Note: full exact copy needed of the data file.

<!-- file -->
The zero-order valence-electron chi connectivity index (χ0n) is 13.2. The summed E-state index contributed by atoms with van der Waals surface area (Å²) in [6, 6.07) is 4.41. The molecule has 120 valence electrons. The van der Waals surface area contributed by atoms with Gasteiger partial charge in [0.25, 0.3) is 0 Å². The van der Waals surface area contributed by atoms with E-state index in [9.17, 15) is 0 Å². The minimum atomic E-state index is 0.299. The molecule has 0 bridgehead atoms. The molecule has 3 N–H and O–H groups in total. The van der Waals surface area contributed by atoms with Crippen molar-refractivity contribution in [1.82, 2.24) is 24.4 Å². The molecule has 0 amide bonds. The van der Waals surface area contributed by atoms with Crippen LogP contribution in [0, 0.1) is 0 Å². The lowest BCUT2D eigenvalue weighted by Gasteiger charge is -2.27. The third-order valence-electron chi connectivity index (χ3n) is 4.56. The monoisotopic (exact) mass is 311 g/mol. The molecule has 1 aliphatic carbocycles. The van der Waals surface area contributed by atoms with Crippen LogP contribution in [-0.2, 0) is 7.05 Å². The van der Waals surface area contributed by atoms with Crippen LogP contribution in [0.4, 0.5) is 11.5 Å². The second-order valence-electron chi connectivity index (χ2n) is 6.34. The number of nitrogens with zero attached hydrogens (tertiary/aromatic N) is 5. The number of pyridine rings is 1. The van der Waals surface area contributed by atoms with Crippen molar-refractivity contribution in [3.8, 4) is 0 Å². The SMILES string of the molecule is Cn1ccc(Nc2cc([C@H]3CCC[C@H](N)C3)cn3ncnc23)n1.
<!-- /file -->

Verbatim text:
The zero-order valence-electron chi connectivity index (χ0n) is 13.2. The summed E-state index contributed by atoms with van der Waals surface area (Å²) in [6, 6.07) is 4.41. The molecule has 120 valence electrons. The van der Waals surface area contributed by atoms with Gasteiger partial charge in [0.25, 0.3) is 0 Å². The van der Waals surface area contributed by atoms with E-state index in [9.17, 15) is 0 Å². The minimum atomic E-state index is 0.299. The molecule has 0 bridgehead atoms. The molecule has 3 N–H and O–H groups in total. The van der Waals surface area contributed by atoms with Crippen molar-refractivity contribution in [1.82, 2.24) is 24.4 Å². The molecule has 0 amide bonds. The van der Waals surface area contributed by atoms with Crippen LogP contribution in [0, 0.1) is 0 Å². The lowest BCUT2D eigenvalue weighted by Gasteiger charge is -2.27. The third-order valence-electron chi connectivity index (χ3n) is 4.56. The monoisotopic (exact) mass is 311 g/mol. The molecule has 1 aliphatic carbocycles. The van der Waals surface area contributed by atoms with Crippen LogP contribution in [-0.2, 0) is 7.05 Å². The van der Waals surface area contributed by atoms with Crippen LogP contribution in [0.4, 0.5) is 11.5 Å². The second-order valence-electron chi connectivity index (χ2n) is 6.34. The number of nitrogens with zero attached hydrogens (tertiary/aromatic N) is 5. The number of pyridine rings is 1. The van der Waals surface area contributed by atoms with Crippen molar-refractivity contribution in [3.8, 4) is 0 Å². The SMILES string of the molecule is Cn1ccc(Nc2cc([C@H]3CCC[C@H](N)C3)cn3ncnc23)n1.